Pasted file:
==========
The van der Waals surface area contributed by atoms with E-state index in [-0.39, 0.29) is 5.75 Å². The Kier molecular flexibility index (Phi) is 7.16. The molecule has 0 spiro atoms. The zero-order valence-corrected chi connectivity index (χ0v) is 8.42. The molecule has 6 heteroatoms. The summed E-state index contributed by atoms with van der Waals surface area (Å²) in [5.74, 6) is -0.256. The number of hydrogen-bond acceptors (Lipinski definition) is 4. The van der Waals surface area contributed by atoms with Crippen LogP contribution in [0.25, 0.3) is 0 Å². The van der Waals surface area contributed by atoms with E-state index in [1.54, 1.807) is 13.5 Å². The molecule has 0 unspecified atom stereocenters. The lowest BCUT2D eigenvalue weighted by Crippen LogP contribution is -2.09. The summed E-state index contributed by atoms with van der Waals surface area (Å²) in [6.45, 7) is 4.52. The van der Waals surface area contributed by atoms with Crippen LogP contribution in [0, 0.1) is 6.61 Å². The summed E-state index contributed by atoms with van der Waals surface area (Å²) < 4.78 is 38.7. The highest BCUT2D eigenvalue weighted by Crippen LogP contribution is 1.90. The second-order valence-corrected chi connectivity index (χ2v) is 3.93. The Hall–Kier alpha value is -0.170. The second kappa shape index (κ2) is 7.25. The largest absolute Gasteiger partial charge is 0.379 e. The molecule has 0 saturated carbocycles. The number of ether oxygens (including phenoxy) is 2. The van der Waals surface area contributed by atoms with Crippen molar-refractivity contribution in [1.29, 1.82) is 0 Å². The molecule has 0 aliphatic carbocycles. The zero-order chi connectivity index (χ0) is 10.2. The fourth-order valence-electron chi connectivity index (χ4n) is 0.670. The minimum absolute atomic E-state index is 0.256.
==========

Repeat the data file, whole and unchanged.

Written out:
The van der Waals surface area contributed by atoms with E-state index in [-0.39, 0.29) is 5.75 Å². The Kier molecular flexibility index (Phi) is 7.16. The molecule has 0 spiro atoms. The zero-order valence-corrected chi connectivity index (χ0v) is 8.42. The molecule has 6 heteroatoms. The summed E-state index contributed by atoms with van der Waals surface area (Å²) in [5.74, 6) is -0.256. The number of hydrogen-bond acceptors (Lipinski definition) is 4. The van der Waals surface area contributed by atoms with Crippen LogP contribution in [0.25, 0.3) is 0 Å². The van der Waals surface area contributed by atoms with E-state index in [1.54, 1.807) is 13.5 Å². The molecule has 0 unspecified atom stereocenters. The lowest BCUT2D eigenvalue weighted by Crippen LogP contribution is -2.09. The summed E-state index contributed by atoms with van der Waals surface area (Å²) in [6.45, 7) is 4.52. The van der Waals surface area contributed by atoms with Crippen LogP contribution in [0, 0.1) is 6.61 Å². The summed E-state index contributed by atoms with van der Waals surface area (Å²) < 4.78 is 38.7. The highest BCUT2D eigenvalue weighted by Crippen LogP contribution is 1.90. The second-order valence-corrected chi connectivity index (χ2v) is 3.93. The Hall–Kier alpha value is -0.170. The second kappa shape index (κ2) is 7.25. The largest absolute Gasteiger partial charge is 0.379 e. The molecule has 0 saturated carbocycles. The number of ether oxygens (including phenoxy) is 2. The van der Waals surface area contributed by atoms with Crippen molar-refractivity contribution in [1.29, 1.82) is 0 Å². The molecule has 0 aliphatic carbocycles. The zero-order chi connectivity index (χ0) is 10.2. The fourth-order valence-electron chi connectivity index (χ4n) is 0.670. The minimum absolute atomic E-state index is 0.256.